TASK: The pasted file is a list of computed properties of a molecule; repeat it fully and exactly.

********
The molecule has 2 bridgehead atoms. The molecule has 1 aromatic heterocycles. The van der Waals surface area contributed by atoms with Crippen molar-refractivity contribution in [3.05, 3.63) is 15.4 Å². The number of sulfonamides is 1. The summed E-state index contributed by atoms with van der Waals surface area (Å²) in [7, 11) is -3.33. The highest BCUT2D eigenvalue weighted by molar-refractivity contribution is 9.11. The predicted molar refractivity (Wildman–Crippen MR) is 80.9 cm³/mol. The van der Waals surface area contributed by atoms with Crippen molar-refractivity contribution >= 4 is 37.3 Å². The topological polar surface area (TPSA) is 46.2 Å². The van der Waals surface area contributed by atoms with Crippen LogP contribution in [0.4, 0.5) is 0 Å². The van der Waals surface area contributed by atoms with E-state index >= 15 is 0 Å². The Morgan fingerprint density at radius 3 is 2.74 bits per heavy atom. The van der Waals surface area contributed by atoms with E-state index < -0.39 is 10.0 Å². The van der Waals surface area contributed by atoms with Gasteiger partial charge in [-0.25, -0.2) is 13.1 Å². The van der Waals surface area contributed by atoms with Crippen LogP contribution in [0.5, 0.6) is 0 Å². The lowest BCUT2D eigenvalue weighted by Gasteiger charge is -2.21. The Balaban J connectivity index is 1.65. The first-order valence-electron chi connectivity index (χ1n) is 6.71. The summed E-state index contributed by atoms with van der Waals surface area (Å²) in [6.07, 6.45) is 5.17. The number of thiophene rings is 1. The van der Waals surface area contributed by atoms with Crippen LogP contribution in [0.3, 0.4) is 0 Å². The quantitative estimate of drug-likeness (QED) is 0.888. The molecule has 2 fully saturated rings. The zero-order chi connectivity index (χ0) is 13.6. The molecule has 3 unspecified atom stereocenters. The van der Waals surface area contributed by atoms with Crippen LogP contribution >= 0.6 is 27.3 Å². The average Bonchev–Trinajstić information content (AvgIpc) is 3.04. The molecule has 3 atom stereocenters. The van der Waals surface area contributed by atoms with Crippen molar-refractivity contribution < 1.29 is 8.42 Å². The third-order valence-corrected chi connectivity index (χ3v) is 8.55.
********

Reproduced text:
The molecule has 2 bridgehead atoms. The molecule has 1 aromatic heterocycles. The van der Waals surface area contributed by atoms with Crippen molar-refractivity contribution in [3.05, 3.63) is 15.4 Å². The number of sulfonamides is 1. The summed E-state index contributed by atoms with van der Waals surface area (Å²) in [7, 11) is -3.33. The highest BCUT2D eigenvalue weighted by molar-refractivity contribution is 9.11. The predicted molar refractivity (Wildman–Crippen MR) is 80.9 cm³/mol. The van der Waals surface area contributed by atoms with Crippen molar-refractivity contribution >= 4 is 37.3 Å². The topological polar surface area (TPSA) is 46.2 Å². The van der Waals surface area contributed by atoms with Crippen LogP contribution in [0.4, 0.5) is 0 Å². The van der Waals surface area contributed by atoms with E-state index >= 15 is 0 Å². The Morgan fingerprint density at radius 3 is 2.74 bits per heavy atom. The van der Waals surface area contributed by atoms with E-state index < -0.39 is 10.0 Å². The van der Waals surface area contributed by atoms with Gasteiger partial charge in [-0.25, -0.2) is 13.1 Å². The van der Waals surface area contributed by atoms with Crippen LogP contribution in [0.5, 0.6) is 0 Å². The lowest BCUT2D eigenvalue weighted by Gasteiger charge is -2.21. The Balaban J connectivity index is 1.65. The first-order valence-electron chi connectivity index (χ1n) is 6.71. The summed E-state index contributed by atoms with van der Waals surface area (Å²) in [6.07, 6.45) is 5.17. The number of thiophene rings is 1. The van der Waals surface area contributed by atoms with Crippen LogP contribution in [0.3, 0.4) is 0 Å². The quantitative estimate of drug-likeness (QED) is 0.888. The molecule has 2 fully saturated rings. The zero-order chi connectivity index (χ0) is 13.6. The molecule has 3 unspecified atom stereocenters. The van der Waals surface area contributed by atoms with Crippen LogP contribution >= 0.6 is 27.3 Å². The average Bonchev–Trinajstić information content (AvgIpc) is 3.04. The molecule has 3 atom stereocenters. The van der Waals surface area contributed by atoms with Crippen molar-refractivity contribution < 1.29 is 8.42 Å². The third-order valence-corrected chi connectivity index (χ3v) is 8.55.